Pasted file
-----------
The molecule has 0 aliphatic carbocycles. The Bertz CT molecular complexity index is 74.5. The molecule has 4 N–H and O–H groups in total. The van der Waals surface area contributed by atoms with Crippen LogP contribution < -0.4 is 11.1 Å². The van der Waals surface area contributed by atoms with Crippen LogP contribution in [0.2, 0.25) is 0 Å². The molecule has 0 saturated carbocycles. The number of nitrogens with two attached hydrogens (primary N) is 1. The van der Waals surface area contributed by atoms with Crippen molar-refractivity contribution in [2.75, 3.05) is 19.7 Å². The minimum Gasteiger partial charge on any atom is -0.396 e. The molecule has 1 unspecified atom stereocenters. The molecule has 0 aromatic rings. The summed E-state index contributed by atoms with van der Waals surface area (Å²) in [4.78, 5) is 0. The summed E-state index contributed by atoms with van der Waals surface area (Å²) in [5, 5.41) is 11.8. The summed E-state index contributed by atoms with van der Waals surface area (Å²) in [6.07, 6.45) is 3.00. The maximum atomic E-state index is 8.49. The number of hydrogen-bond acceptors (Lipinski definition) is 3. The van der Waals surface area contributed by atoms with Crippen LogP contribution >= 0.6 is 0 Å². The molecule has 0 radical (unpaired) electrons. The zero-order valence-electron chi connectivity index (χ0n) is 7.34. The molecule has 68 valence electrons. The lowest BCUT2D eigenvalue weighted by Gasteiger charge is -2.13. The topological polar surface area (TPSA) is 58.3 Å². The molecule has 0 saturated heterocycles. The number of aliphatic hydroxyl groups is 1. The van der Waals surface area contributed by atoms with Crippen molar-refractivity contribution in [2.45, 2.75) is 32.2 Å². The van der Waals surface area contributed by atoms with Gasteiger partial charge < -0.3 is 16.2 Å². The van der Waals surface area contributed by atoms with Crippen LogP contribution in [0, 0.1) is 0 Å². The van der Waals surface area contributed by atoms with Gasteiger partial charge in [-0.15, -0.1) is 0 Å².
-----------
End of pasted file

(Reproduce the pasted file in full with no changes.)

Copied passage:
The molecule has 0 aliphatic carbocycles. The Bertz CT molecular complexity index is 74.5. The molecule has 4 N–H and O–H groups in total. The van der Waals surface area contributed by atoms with Crippen LogP contribution < -0.4 is 11.1 Å². The van der Waals surface area contributed by atoms with Crippen LogP contribution in [0.2, 0.25) is 0 Å². The molecule has 0 saturated carbocycles. The number of nitrogens with two attached hydrogens (primary N) is 1. The van der Waals surface area contributed by atoms with Crippen molar-refractivity contribution in [2.75, 3.05) is 19.7 Å². The minimum Gasteiger partial charge on any atom is -0.396 e. The molecule has 1 unspecified atom stereocenters. The molecule has 0 aromatic rings. The summed E-state index contributed by atoms with van der Waals surface area (Å²) in [4.78, 5) is 0. The summed E-state index contributed by atoms with van der Waals surface area (Å²) in [5, 5.41) is 11.8. The summed E-state index contributed by atoms with van der Waals surface area (Å²) in [6.07, 6.45) is 3.00. The maximum atomic E-state index is 8.49. The number of hydrogen-bond acceptors (Lipinski definition) is 3. The van der Waals surface area contributed by atoms with Crippen LogP contribution >= 0.6 is 0 Å². The molecule has 0 radical (unpaired) electrons. The zero-order valence-electron chi connectivity index (χ0n) is 7.34. The molecule has 68 valence electrons. The lowest BCUT2D eigenvalue weighted by Gasteiger charge is -2.13. The topological polar surface area (TPSA) is 58.3 Å². The molecule has 0 saturated heterocycles. The number of aliphatic hydroxyl groups is 1. The van der Waals surface area contributed by atoms with Crippen molar-refractivity contribution in [2.45, 2.75) is 32.2 Å². The van der Waals surface area contributed by atoms with Gasteiger partial charge < -0.3 is 16.2 Å². The van der Waals surface area contributed by atoms with Crippen LogP contribution in [0, 0.1) is 0 Å². The van der Waals surface area contributed by atoms with Gasteiger partial charge in [-0.15, -0.1) is 0 Å².